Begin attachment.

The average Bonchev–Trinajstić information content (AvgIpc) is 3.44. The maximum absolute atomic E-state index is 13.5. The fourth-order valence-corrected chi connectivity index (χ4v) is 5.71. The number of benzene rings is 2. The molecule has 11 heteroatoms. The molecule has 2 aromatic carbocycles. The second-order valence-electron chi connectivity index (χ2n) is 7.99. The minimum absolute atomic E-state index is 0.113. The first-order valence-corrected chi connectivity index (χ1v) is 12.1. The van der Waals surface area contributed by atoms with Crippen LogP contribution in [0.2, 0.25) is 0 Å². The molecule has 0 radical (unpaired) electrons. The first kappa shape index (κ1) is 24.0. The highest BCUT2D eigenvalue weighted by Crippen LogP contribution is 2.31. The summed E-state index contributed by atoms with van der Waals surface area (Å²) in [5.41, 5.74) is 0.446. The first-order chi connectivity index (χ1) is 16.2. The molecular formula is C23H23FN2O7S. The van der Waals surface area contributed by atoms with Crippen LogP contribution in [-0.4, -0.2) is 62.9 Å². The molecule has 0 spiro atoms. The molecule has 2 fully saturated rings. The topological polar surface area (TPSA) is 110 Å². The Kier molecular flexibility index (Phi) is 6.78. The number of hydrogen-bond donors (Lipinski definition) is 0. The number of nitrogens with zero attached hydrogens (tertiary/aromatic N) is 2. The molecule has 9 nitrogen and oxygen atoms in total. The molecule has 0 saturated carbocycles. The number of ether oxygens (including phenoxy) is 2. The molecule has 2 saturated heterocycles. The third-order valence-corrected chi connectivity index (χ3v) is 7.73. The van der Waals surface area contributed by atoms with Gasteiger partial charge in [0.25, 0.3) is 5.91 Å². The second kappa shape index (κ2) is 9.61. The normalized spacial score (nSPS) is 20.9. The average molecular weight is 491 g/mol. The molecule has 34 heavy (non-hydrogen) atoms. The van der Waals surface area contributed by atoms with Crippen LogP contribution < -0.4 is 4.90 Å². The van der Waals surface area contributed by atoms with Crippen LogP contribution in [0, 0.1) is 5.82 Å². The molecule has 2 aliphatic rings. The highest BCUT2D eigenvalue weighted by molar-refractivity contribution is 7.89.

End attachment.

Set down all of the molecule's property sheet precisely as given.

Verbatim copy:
The average Bonchev–Trinajstić information content (AvgIpc) is 3.44. The maximum absolute atomic E-state index is 13.5. The fourth-order valence-corrected chi connectivity index (χ4v) is 5.71. The number of benzene rings is 2. The molecule has 11 heteroatoms. The molecule has 2 aromatic carbocycles. The second-order valence-electron chi connectivity index (χ2n) is 7.99. The minimum absolute atomic E-state index is 0.113. The first-order valence-corrected chi connectivity index (χ1v) is 12.1. The van der Waals surface area contributed by atoms with Crippen LogP contribution in [0.2, 0.25) is 0 Å². The molecule has 0 radical (unpaired) electrons. The first kappa shape index (κ1) is 24.0. The highest BCUT2D eigenvalue weighted by Crippen LogP contribution is 2.31. The summed E-state index contributed by atoms with van der Waals surface area (Å²) in [5.41, 5.74) is 0.446. The first-order chi connectivity index (χ1) is 16.2. The molecular formula is C23H23FN2O7S. The van der Waals surface area contributed by atoms with Crippen LogP contribution in [-0.4, -0.2) is 62.9 Å². The molecule has 0 spiro atoms. The molecule has 2 fully saturated rings. The topological polar surface area (TPSA) is 110 Å². The Kier molecular flexibility index (Phi) is 6.78. The number of hydrogen-bond donors (Lipinski definition) is 0. The number of nitrogens with zero attached hydrogens (tertiary/aromatic N) is 2. The molecule has 9 nitrogen and oxygen atoms in total. The molecule has 0 saturated carbocycles. The number of ether oxygens (including phenoxy) is 2. The molecule has 2 saturated heterocycles. The third-order valence-corrected chi connectivity index (χ3v) is 7.73. The van der Waals surface area contributed by atoms with Gasteiger partial charge in [0.25, 0.3) is 5.91 Å². The second kappa shape index (κ2) is 9.61. The normalized spacial score (nSPS) is 20.9. The average molecular weight is 491 g/mol. The molecule has 34 heavy (non-hydrogen) atoms. The van der Waals surface area contributed by atoms with Crippen LogP contribution < -0.4 is 4.90 Å². The van der Waals surface area contributed by atoms with Crippen LogP contribution in [0, 0.1) is 5.82 Å². The molecule has 2 aliphatic rings. The highest BCUT2D eigenvalue weighted by molar-refractivity contribution is 7.89.